Monday, March 1, 2010


The signs were evident from the very beginning that my oldest son would not take the same path as the other two children in healing and grieving his father's death. Not that any one's path is the same - but his would be longer and more painful and difficult.

Within a couple months of Chris' death I was in contact with Hospice (or perhaps they were in contact with me). They had a wonderful woman who was working as a Counselor specifically for children. She would come to the house and talk to the children. My oldest refused to have anything to do with it. We tried the counselor at school. They pulled him out of class almost everyday to visit with the counselor. This did not seem to help either. We did things at home, that I hoped helped - but he needed more than what I could offer him. For two years this game continued. I tried to let him be - wondering if he could work through it. No. He was angry. He was angry that me and the other two children had somehow 'moved on' and forgotten. I tried to assure him, we had not forgotten. I think of Chris every day. Everyone just shows their emotions a little differently.

I asked around regarding an excellent male (I had determined he needed a male) children's psychologist who had knowledge and expertise in grieving. I didn't want someone who would classify him as depressed or some other label - I needed someone who would know what to do and how to work through this process with him. I had no luck in finding what I was looking for.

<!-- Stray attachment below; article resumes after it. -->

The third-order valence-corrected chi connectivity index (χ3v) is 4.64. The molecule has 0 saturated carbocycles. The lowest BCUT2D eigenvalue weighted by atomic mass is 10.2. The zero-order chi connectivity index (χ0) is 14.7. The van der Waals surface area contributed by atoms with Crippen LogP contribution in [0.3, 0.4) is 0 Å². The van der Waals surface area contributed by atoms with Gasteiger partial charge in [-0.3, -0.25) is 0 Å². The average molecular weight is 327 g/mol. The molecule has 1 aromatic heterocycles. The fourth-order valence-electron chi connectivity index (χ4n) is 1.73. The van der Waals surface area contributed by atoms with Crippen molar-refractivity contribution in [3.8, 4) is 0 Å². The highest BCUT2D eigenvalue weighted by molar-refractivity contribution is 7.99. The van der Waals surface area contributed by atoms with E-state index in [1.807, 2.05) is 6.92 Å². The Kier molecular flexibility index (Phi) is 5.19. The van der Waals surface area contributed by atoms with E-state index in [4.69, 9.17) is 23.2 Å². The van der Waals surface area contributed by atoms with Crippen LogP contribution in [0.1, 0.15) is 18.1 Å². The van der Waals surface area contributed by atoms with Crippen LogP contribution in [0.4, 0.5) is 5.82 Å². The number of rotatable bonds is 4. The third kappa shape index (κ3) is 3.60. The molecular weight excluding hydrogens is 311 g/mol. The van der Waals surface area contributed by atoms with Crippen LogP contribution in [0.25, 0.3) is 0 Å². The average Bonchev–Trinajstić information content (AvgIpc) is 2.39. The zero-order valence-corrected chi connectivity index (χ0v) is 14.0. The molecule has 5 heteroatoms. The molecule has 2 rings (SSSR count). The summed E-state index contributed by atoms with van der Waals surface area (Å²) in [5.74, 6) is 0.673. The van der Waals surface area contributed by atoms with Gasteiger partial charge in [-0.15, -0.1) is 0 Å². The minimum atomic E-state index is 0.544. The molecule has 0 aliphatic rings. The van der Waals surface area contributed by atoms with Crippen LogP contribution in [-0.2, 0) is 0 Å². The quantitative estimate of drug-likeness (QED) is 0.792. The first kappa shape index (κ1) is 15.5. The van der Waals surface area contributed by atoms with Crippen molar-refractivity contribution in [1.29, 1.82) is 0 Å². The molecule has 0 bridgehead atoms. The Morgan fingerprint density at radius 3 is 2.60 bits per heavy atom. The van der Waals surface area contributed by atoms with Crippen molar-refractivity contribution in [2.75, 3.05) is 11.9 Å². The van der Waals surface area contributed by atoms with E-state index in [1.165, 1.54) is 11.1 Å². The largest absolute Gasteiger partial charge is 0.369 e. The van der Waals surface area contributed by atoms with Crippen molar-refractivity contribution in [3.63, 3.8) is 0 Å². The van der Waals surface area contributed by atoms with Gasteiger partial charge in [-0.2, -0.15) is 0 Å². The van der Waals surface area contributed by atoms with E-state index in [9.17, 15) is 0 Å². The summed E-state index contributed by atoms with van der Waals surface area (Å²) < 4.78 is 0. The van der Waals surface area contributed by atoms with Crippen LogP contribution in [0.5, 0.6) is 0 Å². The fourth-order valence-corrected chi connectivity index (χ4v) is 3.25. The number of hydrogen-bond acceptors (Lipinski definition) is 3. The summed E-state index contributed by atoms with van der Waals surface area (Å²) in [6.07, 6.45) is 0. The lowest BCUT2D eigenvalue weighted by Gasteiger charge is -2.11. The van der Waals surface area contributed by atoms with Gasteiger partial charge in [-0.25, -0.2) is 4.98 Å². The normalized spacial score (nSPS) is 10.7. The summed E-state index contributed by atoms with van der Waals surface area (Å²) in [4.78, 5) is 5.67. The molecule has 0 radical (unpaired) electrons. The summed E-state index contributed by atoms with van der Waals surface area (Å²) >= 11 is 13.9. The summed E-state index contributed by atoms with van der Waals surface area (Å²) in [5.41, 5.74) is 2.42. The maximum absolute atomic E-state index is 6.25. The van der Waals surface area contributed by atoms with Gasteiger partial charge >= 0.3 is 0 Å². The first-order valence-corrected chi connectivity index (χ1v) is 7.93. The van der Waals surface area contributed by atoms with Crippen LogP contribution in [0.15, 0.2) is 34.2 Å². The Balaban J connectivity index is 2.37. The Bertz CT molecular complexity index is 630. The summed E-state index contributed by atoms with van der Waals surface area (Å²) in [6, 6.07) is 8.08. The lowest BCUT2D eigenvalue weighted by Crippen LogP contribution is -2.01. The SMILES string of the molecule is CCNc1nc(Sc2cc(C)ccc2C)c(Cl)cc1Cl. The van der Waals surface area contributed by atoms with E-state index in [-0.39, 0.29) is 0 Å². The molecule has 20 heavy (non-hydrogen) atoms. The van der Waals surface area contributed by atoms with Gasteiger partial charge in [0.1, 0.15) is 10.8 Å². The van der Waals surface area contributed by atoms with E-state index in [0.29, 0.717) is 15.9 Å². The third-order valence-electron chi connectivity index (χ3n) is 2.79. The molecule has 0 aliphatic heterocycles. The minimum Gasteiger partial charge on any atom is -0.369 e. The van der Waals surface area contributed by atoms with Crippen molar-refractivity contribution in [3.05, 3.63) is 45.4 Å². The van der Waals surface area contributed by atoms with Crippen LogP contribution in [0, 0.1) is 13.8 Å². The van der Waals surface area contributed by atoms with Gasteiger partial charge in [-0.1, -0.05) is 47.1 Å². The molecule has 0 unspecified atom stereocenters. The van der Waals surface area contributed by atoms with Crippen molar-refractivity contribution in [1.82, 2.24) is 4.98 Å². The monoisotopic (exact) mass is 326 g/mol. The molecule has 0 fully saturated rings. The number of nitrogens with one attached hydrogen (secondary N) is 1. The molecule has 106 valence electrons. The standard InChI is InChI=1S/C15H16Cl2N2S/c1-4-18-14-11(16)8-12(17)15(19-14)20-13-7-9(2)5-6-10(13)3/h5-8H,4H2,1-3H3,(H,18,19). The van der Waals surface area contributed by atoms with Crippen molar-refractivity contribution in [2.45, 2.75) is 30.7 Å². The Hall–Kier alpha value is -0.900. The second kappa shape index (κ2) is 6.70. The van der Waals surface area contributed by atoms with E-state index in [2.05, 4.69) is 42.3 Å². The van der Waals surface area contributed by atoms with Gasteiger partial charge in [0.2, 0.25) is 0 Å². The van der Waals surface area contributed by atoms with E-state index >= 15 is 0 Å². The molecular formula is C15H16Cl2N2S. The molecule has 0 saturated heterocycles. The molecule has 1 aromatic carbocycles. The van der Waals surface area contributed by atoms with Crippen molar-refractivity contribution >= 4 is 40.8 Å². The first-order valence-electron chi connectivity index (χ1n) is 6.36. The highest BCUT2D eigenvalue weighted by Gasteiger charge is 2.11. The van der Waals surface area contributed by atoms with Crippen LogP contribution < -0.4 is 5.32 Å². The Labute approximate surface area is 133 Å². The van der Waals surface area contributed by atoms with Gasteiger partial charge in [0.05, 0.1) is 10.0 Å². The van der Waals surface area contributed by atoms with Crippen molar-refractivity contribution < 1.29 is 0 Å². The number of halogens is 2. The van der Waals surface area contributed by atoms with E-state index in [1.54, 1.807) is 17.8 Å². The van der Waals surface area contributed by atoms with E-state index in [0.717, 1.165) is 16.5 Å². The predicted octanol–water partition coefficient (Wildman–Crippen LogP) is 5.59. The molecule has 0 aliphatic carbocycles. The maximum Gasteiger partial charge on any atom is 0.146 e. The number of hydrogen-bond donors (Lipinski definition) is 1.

I was in for my yearly check-up with the doctor, and different that any other time I have been in for a similar appointment, the Nurse Practitioner saw me. She was interested in how things were - was I healing, were the children? I shared with her a little of what was going on and my frustration in finding what I was looking for in a Children's Psychologist. She told me that she thought she knew of someone who might help. He had a great reputation and she had heard a lot of good things about him. I eagerly accepted his contact information.

Making the phone call to his office just a day later, I inquired regarding his expertise and experience. He sounded as if he could be a match. We made our first appointment and took the hour long drive to his office. On the way up I talked with my son about how this would be a waste of time unless he wanted to feel differently. This doctor could help him, but only if he wanted to let go of some of the anger that he was feeling. He was surprisingly receptive. I was grateful.

Our first appointment went well and we established a pattern of every other week on Thursday nights or Saturday morning. The drive up provided us some quality time to visit and he was making progress. I began to see less anger, more smiling. After one year I was amazed at how far he had come. I was so grateful.

I was grateful to my Father in Heaven, for his divine intervention in giving me the nurse practitioner that day, not the doctor. For the nurse, that I had never met before, who cared enough to ask how the kids and I were doing. For a doctor, who cared and for my son being open to healing.

We had made some steps in the right direction.

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